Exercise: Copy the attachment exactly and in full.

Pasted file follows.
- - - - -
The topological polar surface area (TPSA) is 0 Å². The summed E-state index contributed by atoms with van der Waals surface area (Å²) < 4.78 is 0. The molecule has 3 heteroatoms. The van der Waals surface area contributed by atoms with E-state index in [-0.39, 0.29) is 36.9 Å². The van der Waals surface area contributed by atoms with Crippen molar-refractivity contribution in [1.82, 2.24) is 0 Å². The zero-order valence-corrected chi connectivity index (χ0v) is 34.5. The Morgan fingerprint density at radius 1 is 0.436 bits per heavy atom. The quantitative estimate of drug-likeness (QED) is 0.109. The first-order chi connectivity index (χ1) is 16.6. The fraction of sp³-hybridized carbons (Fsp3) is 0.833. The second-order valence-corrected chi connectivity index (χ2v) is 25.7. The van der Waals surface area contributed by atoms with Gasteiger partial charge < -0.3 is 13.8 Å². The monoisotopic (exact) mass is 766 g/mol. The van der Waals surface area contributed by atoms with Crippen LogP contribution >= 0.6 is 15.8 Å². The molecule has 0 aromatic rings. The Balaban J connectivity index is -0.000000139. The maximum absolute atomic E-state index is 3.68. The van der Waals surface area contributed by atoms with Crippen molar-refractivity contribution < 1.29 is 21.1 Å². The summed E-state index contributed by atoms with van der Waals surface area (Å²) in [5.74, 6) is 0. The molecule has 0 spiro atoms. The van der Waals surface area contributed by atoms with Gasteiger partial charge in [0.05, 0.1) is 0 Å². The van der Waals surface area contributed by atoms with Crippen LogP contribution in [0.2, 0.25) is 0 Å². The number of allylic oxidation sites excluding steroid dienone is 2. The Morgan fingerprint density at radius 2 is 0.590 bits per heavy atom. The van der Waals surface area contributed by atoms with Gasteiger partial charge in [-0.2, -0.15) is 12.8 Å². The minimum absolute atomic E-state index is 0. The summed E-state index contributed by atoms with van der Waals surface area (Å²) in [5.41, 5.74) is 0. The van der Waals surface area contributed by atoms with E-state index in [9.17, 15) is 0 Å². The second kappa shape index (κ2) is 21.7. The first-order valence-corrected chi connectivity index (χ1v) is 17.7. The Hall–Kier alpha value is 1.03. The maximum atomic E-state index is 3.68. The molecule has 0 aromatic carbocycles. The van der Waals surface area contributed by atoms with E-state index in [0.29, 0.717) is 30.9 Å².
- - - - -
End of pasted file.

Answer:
The topological polar surface area (TPSA) is 0 Å². The summed E-state index contributed by atoms with van der Waals surface area (Å²) < 4.78 is 0. The molecule has 3 heteroatoms. The van der Waals surface area contributed by atoms with E-state index in [-0.39, 0.29) is 36.9 Å². The van der Waals surface area contributed by atoms with Crippen molar-refractivity contribution in [1.82, 2.24) is 0 Å². The zero-order valence-corrected chi connectivity index (χ0v) is 34.5. The Morgan fingerprint density at radius 1 is 0.436 bits per heavy atom. The quantitative estimate of drug-likeness (QED) is 0.109. The first-order chi connectivity index (χ1) is 16.6. The fraction of sp³-hybridized carbons (Fsp3) is 0.833. The second-order valence-corrected chi connectivity index (χ2v) is 25.7. The van der Waals surface area contributed by atoms with Gasteiger partial charge < -0.3 is 13.8 Å². The monoisotopic (exact) mass is 766 g/mol. The van der Waals surface area contributed by atoms with Crippen LogP contribution >= 0.6 is 15.8 Å². The molecule has 0 aromatic rings. The Balaban J connectivity index is -0.000000139. The maximum absolute atomic E-state index is 3.68. The van der Waals surface area contributed by atoms with Crippen molar-refractivity contribution < 1.29 is 21.1 Å². The summed E-state index contributed by atoms with van der Waals surface area (Å²) in [5.74, 6) is 0. The molecule has 0 spiro atoms. The van der Waals surface area contributed by atoms with Gasteiger partial charge in [0.05, 0.1) is 0 Å². The van der Waals surface area contributed by atoms with Crippen LogP contribution in [0.2, 0.25) is 0 Å². The number of allylic oxidation sites excluding steroid dienone is 2. The Morgan fingerprint density at radius 2 is 0.590 bits per heavy atom. The van der Waals surface area contributed by atoms with Gasteiger partial charge in [-0.2, -0.15) is 12.8 Å². The minimum absolute atomic E-state index is 0. The summed E-state index contributed by atoms with van der Waals surface area (Å²) in [5.41, 5.74) is 0. The van der Waals surface area contributed by atoms with E-state index in [9.17, 15) is 0 Å². The second kappa shape index (κ2) is 21.7. The first-order valence-corrected chi connectivity index (χ1v) is 17.7. The Hall–Kier alpha value is 1.03. The maximum atomic E-state index is 3.68. The molecule has 0 aromatic carbocycles. The van der Waals surface area contributed by atoms with E-state index in [0.29, 0.717) is 30.9 Å².